I have an excercise for you. At least once per day try to determine the color of the eyes of a stranger. Nothing more - just look to see the color.
I have come to believe that shyness is more a habit than a hard-wired personal quality. Similarly, confidence has always seemed like one of those ambiguous traits, like willpower or intuition, that can be practiced, exercised and strengthened, like a muscle. But just like any physical exercise, it's always hard and takes constant work. And, more importantly, constant awareness.
Read the whole article Op-Ed: Confidence vs Shyness.
Good article TesTeq, and it also rings true. There's a lot of excuses I make up to avoid interacting with others, like I'm not sure if they really like me, I wouldn't have anything to say, I've forgotten so much about them it would be embarrassing to call an old friend. But at the end of the day it just takes willpower to overcome those urges, a project plan and next action to get moving on something I'm procrastinating on.
I think it would be good to compile reference info on my friends or people, so I can review details like their partner's names, what they do for a job etc so I don't embarrass myself by forgetting stuff about them. That would give me more confidence.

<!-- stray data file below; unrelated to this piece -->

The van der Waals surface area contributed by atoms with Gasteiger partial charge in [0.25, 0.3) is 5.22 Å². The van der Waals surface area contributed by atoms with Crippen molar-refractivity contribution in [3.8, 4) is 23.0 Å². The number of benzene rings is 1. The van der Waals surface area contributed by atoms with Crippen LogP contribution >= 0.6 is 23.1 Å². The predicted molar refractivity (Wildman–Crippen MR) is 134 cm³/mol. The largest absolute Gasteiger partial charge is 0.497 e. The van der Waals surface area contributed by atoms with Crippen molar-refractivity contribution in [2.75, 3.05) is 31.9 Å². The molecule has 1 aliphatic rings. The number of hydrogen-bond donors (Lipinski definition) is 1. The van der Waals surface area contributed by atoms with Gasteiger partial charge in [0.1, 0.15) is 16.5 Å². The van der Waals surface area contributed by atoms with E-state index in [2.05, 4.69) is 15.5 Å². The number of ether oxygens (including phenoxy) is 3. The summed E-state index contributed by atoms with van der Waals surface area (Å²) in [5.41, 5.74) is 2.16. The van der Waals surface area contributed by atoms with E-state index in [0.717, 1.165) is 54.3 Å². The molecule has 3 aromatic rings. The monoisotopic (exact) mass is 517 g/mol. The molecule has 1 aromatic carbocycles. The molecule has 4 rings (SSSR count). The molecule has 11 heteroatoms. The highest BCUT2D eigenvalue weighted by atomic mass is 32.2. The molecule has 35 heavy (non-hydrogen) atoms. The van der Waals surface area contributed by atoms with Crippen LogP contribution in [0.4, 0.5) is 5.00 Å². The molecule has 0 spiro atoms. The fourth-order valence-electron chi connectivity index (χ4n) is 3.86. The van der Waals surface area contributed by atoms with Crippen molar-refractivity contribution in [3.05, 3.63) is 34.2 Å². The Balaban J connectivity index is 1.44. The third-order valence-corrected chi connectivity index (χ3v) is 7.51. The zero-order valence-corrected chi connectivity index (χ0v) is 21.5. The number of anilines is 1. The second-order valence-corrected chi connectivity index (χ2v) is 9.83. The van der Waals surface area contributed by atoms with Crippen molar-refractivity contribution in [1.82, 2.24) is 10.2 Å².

As you are in Melbourne I thought it might be worthwhile to bring up the course Crucial Conversations.
I know the facilitator who is associated with the company I work for but is also an independent contractor.
It might be worth investigating this as it helps with tough conversations and might assist in the shyness dept (which you are no longer associated with. )
Anyway, not trying to sell it to you, just letting you know it might help. All our managers are doing it to assist in their leadership skills etc. People always come away getting benefit from it.
It's also pretty non-threatening. "Noticing" is something that's pretty safe and easy to commit to, and can no doubt become a "keystone habit" (ref. "The Power of Habit") that leads to more and more connection with others!